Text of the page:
Thursday, July 5, 2012

Graphene bridges

Graphene may be able to substantially boost the efficiency of the next generation of solar panels, according to new research from Michigan Technological University.

Graphene is a two-dimensional, one-atom-thick honeycomb of carbon atoms. One of its most interesting properties is its electrical conductivity, which could make it an important part of the next generation of photovoltaic (PV) solar cells.

Dye-sensitized solar cells use common and relatively inexpensive materials, making them cheaper than solar cells based on silicon and thin-film technologies. But they do not work as well as silicon-based cells at converting light into electricity. In dye-sensitized solar cells, photons knock electrons from the dye into a thin layer of titanium dioxide, which relays them to the anode. The researchers found that adding graphene to the titanium dioxide increased its conductivity, bringing 52.4 percent more current into the circuit!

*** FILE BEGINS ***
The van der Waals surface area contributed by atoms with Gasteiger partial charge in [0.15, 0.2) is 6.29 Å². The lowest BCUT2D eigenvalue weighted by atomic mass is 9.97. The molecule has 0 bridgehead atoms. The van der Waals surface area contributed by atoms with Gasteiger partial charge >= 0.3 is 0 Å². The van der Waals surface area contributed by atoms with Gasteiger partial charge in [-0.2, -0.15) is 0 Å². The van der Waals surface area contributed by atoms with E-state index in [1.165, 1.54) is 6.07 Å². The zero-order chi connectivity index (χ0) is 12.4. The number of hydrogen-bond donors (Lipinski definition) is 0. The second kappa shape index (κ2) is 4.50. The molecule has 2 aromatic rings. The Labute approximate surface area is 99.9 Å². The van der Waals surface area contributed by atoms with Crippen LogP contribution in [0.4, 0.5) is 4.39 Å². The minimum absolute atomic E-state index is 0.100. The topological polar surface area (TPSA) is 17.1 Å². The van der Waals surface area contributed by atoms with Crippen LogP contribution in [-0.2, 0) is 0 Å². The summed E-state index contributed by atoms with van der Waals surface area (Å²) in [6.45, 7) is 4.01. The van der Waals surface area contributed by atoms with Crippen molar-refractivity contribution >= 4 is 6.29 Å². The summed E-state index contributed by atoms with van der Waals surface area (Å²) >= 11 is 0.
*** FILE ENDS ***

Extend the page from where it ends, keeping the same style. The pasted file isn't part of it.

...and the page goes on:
The excellent electrical conductivity of graphene sheets thus allows them to act as bridges. However, if one uses too much graphene, it will absorb the light in the solar cell and reduce its efficiency.

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